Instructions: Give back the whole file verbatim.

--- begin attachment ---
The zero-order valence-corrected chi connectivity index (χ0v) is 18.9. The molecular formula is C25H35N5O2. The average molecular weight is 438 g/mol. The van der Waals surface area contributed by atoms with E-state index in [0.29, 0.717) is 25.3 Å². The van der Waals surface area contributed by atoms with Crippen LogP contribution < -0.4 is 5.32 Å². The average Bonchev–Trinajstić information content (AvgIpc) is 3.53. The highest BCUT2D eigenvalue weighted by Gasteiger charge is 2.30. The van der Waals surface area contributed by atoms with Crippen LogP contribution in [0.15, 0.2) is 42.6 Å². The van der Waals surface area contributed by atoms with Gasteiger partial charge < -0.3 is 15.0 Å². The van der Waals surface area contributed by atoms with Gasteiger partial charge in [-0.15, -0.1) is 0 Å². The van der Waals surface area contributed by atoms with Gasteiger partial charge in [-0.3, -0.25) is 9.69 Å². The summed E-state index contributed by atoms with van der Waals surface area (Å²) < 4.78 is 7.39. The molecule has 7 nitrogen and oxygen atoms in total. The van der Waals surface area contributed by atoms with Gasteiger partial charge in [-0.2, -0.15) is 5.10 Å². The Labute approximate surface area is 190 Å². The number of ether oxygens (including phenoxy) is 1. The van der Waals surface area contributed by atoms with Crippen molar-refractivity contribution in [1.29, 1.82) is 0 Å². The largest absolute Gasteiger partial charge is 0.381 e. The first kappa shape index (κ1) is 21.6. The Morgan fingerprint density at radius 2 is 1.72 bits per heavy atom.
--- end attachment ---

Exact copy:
The zero-order valence-corrected chi connectivity index (χ0v) is 18.9. The molecular formula is C25H35N5O2. The average molecular weight is 438 g/mol. The van der Waals surface area contributed by atoms with E-state index in [0.29, 0.717) is 25.3 Å². The van der Waals surface area contributed by atoms with Crippen LogP contribution < -0.4 is 5.32 Å². The average Bonchev–Trinajstić information content (AvgIpc) is 3.53. The highest BCUT2D eigenvalue weighted by Gasteiger charge is 2.30. The van der Waals surface area contributed by atoms with Crippen LogP contribution in [0.15, 0.2) is 42.6 Å². The van der Waals surface area contributed by atoms with Gasteiger partial charge < -0.3 is 15.0 Å². The van der Waals surface area contributed by atoms with Gasteiger partial charge in [-0.15, -0.1) is 0 Å². The van der Waals surface area contributed by atoms with Gasteiger partial charge in [-0.3, -0.25) is 9.69 Å². The summed E-state index contributed by atoms with van der Waals surface area (Å²) < 4.78 is 7.39. The molecule has 7 nitrogen and oxygen atoms in total. The van der Waals surface area contributed by atoms with Gasteiger partial charge in [-0.2, -0.15) is 5.10 Å². The Labute approximate surface area is 190 Å². The number of ether oxygens (including phenoxy) is 1. The van der Waals surface area contributed by atoms with Crippen molar-refractivity contribution in [1.29, 1.82) is 0 Å². The largest absolute Gasteiger partial charge is 0.381 e. The first kappa shape index (κ1) is 21.6. The Morgan fingerprint density at radius 2 is 1.72 bits per heavy atom.